“He was accused of treason and then disappeared along with my birth-mother.”
“I see. However, that doesn’t mean that’s your life.”
“I know, but that’s not the main reason I came here today.”
“Okay, tell me about it.”
“I found out my friend Matt is somehow working for Number Nine’s company, but in what capacity, I don’t know. Anyway, Number Nine and the government lady have been trying to recruit me for an internship with their organizations. I was surprised because my aptitude test scores were not good enough ... or at least that’s what I was led to believe.”
“What do you mean?”
“Someone, and I think it was Matt, doctored the letter I received.”
“How do you know that?”
“The government lady and Number Nine told me. They’d known all along that my scores were higher and put me in the running for a scholarship.”
“Interesting ... what else?”
“Allison, my ex-girlfriend, started her internship with the Library of Congress and was picked to observe Crimson James as part of the TTOP program, which is great because she’s in love with the guy; however, Number Nine then tells me that her life might be in danger.”
“How? Did he provide any details?”
“No, but when I told him I wasn’t interested in a scholarship with his company, he gave me an ultimatum.”
“Yes, he told me that he actually worked for the Chinese government and that if Allison and her TTOP friends were close to coming back with Crimson James’s wormhole theory, then she would be killed back in time.”
“To prevent her from bringing it to the present, right?”
“But why would she matter since she’s just an intern?”
“He said Allison was Crimson James in a past life, which is why she was selected for the project.”
“Okay, but what in the world could you do about it?”
“I could convince her to not go back.”
“What if you can’t?”
“The Chinese have sent an agent back to make sure she doesn’t succeed.”
“But again, it would seem out of your control if she does go back.”
“That’s the kicker, he told me he would send me back in time so I could stop her there.”
“Using Chinese technology?”
“Exactly and we all know that would be –“
“Right … I don’t know what to do.”
“What did your father say?”
I hesitated. “I haven’t been able to talk to him yet.”
“Okay, sounds like you’re in quite a pickle – a catch-22 of the worst sort.”
“I know, I can either do nothing and lose the love of my life, if I haven’t already, or try and save her and befall the same fate as my father.”
Dr. Marconi breathed deeply as he brought his bended leg down to the floor and replaced it with the other one. He studied me for a moment and I could sense him struggling with something.
“Have you ever heard of the French philosopher Jean-Paul Sartre?” he asked.
“Only that I could never remember how to pronounce his name correctly.”
“You’re not the only one,” he said, showing a slight smile. “Anyway, he had a student come to him with a catch-22 of his own. This student had a brother, his only brother, who had recently been killed in war by an evil regime. The student felt it his duty to go off to war and avenge his brother’s death. However, his dilemma lay in the fact that he also felt obligated to stay home and protect his ailing mother, who didn’t want him to go because she might lose both of her only sons.”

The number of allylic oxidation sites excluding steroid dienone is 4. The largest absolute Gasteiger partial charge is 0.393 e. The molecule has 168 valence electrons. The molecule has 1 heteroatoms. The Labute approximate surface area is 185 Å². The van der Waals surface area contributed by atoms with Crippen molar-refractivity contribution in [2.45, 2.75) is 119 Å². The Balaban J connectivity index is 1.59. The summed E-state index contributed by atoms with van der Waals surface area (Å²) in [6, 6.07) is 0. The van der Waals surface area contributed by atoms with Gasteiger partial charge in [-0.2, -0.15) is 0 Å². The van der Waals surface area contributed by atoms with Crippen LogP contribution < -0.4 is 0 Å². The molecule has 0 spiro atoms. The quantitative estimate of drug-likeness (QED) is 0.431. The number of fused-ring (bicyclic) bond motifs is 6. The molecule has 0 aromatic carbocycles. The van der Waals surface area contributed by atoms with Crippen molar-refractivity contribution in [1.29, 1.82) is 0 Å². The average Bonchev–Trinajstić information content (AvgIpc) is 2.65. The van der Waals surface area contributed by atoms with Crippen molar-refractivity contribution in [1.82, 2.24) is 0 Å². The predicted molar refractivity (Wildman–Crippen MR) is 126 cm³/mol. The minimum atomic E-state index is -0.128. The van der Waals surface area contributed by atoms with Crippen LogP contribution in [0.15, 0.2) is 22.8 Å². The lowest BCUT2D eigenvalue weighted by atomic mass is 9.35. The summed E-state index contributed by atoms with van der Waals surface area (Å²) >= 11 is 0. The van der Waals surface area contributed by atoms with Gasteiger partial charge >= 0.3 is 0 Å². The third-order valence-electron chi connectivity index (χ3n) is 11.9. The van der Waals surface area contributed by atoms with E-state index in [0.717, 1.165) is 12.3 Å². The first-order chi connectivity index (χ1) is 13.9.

“Duty and love,” I replied, trying to understand how this story related to my situation. “So what did Sartre tell the student to do?”
He readjusted his legs and continued thoughtfully, “Well, Trenton, he basically told the young man that since he had a free will, he had to choose.”
“That’s it? He didn’t give him an answer?”
“The choice is yours and I cannot decide for you. I’m sorry.”
“Well that’s a kick in the shorts, but I don’t blame you for not wanting any part of this.”
“It’s not that. I am here to help, but we all have to make our own decisions in life. Unfortunately for you, the tough ones have started at an early age.”
“You know, Number Nine did say if I had opened my Past Lives Letter then everything would be much easier and clearer for me.”
“What do you think he meant by that?”
“I hazard to guess, but it may mean that I was somehow associated with Crimson James or, on the flip side, I was somehow associated with the Chinese government, which would only make things more difficult. I don’t think I really want to know.”
“Have you had any blackouts since we last met?”
“Yes, and that worries me too.”
“In what way?”
“When I came to it felt like I’d been in a death match. I had bruises all over and I was really sore.”
“Hmm ... what do you say we try the controlled regression technique we employed last time?”
“If you think it will help, I’m game.”
“Okay then, let’s get started.”
Dr. Marconi took me back to the beaches of planet Romulus and had me count the gentle waves trickling in one at a time. Before long, my subconscious had taken front and center allowing my conscious state to nap for a while.
The first few minutes, which for all I knew could have been longer, passed by serenely and without notice. It was when the questioning began that things got confusing. The peacefulness I had experienced last time didn’t occur and I felt something inside resist the regression, as if trying to prevent a door from opening and letting in the wolf … or maybe letting it out, in this case.
Unlike the first hypnosis, I could feel what was going on this time, although none too clearly. It was as if I were deaf and blind, caught in a tornado, not knowing which way to escape. It was all very confusing and frantic. I was a prisoner in my own subconscious, aware, but helpless.
Then I felt the force, a strong one, emerge and consume the whole of my physical being ... what was going on?